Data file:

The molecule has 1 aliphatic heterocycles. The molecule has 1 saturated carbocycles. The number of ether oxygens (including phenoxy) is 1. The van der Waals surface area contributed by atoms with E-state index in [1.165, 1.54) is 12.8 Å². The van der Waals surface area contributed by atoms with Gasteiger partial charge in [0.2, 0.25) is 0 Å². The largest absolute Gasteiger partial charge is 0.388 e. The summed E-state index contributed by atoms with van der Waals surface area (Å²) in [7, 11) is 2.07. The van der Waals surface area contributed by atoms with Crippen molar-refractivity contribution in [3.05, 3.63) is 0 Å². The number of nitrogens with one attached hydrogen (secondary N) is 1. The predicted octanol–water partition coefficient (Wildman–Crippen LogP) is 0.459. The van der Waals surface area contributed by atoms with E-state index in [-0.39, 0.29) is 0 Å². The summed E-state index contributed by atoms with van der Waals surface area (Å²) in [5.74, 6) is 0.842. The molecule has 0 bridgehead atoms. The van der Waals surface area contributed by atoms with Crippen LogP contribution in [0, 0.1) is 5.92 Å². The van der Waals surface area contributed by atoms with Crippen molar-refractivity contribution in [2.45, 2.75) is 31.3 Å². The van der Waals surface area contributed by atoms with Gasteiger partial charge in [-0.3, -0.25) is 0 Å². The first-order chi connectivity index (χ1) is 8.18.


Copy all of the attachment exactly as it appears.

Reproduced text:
The molecule has 1 aliphatic heterocycles. The molecule has 1 saturated carbocycles. The number of ether oxygens (including phenoxy) is 1. The van der Waals surface area contributed by atoms with E-state index in [1.165, 1.54) is 12.8 Å². The van der Waals surface area contributed by atoms with Gasteiger partial charge in [0.2, 0.25) is 0 Å². The largest absolute Gasteiger partial charge is 0.388 e. The summed E-state index contributed by atoms with van der Waals surface area (Å²) in [7, 11) is 2.07. The van der Waals surface area contributed by atoms with Crippen molar-refractivity contribution in [3.05, 3.63) is 0 Å². The number of nitrogens with one attached hydrogen (secondary N) is 1. The predicted octanol–water partition coefficient (Wildman–Crippen LogP) is 0.459. The van der Waals surface area contributed by atoms with E-state index in [-0.39, 0.29) is 0 Å². The summed E-state index contributed by atoms with van der Waals surface area (Å²) in [5.74, 6) is 0.842. The molecule has 0 bridgehead atoms. The van der Waals surface area contributed by atoms with Crippen LogP contribution in [0, 0.1) is 5.92 Å². The van der Waals surface area contributed by atoms with Crippen molar-refractivity contribution in [2.45, 2.75) is 31.3 Å². The van der Waals surface area contributed by atoms with Gasteiger partial charge in [-0.3, -0.25) is 0 Å². The first-order chi connectivity index (χ1) is 8.18.